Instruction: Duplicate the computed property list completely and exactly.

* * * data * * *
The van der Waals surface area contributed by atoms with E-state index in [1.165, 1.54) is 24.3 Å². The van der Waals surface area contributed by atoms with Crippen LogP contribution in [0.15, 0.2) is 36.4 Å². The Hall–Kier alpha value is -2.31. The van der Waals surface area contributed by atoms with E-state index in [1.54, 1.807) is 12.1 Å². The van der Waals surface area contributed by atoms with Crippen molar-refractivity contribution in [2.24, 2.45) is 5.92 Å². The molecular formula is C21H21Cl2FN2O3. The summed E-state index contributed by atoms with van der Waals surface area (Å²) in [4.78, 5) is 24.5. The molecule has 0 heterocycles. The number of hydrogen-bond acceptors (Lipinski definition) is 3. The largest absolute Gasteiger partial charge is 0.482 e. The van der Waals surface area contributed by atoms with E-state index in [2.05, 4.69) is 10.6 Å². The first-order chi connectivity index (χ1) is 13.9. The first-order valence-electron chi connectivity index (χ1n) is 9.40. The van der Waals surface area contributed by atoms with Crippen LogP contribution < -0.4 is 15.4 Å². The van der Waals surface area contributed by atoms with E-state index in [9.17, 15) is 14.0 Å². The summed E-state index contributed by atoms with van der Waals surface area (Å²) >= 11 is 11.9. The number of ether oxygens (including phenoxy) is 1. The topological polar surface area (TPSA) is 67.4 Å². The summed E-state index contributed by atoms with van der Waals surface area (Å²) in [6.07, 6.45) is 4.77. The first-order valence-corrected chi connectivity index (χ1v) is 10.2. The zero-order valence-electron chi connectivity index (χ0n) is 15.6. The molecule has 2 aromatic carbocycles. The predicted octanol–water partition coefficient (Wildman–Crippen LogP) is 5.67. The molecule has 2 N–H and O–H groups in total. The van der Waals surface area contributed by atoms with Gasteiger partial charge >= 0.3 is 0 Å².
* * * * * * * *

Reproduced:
The van der Waals surface area contributed by atoms with E-state index in [1.165, 1.54) is 24.3 Å². The van der Waals surface area contributed by atoms with Crippen LogP contribution in [0.15, 0.2) is 36.4 Å². The Hall–Kier alpha value is -2.31. The van der Waals surface area contributed by atoms with E-state index in [1.54, 1.807) is 12.1 Å². The van der Waals surface area contributed by atoms with Crippen molar-refractivity contribution in [2.24, 2.45) is 5.92 Å². The molecular formula is C21H21Cl2FN2O3. The summed E-state index contributed by atoms with van der Waals surface area (Å²) in [4.78, 5) is 24.5. The molecule has 0 heterocycles. The number of hydrogen-bond acceptors (Lipinski definition) is 3. The largest absolute Gasteiger partial charge is 0.482 e. The van der Waals surface area contributed by atoms with E-state index in [2.05, 4.69) is 10.6 Å². The first-order chi connectivity index (χ1) is 13.9. The first-order valence-electron chi connectivity index (χ1n) is 9.40. The van der Waals surface area contributed by atoms with Crippen LogP contribution < -0.4 is 15.4 Å². The van der Waals surface area contributed by atoms with E-state index in [9.17, 15) is 14.0 Å². The summed E-state index contributed by atoms with van der Waals surface area (Å²) >= 11 is 11.9. The number of ether oxygens (including phenoxy) is 1. The topological polar surface area (TPSA) is 67.4 Å². The summed E-state index contributed by atoms with van der Waals surface area (Å²) in [6.07, 6.45) is 4.77. The first-order valence-corrected chi connectivity index (χ1v) is 10.2. The zero-order valence-electron chi connectivity index (χ0n) is 15.6. The molecule has 2 aromatic carbocycles. The predicted octanol–water partition coefficient (Wildman–Crippen LogP) is 5.67. The molecule has 2 N–H and O–H groups in total. The van der Waals surface area contributed by atoms with Gasteiger partial charge >= 0.3 is 0 Å².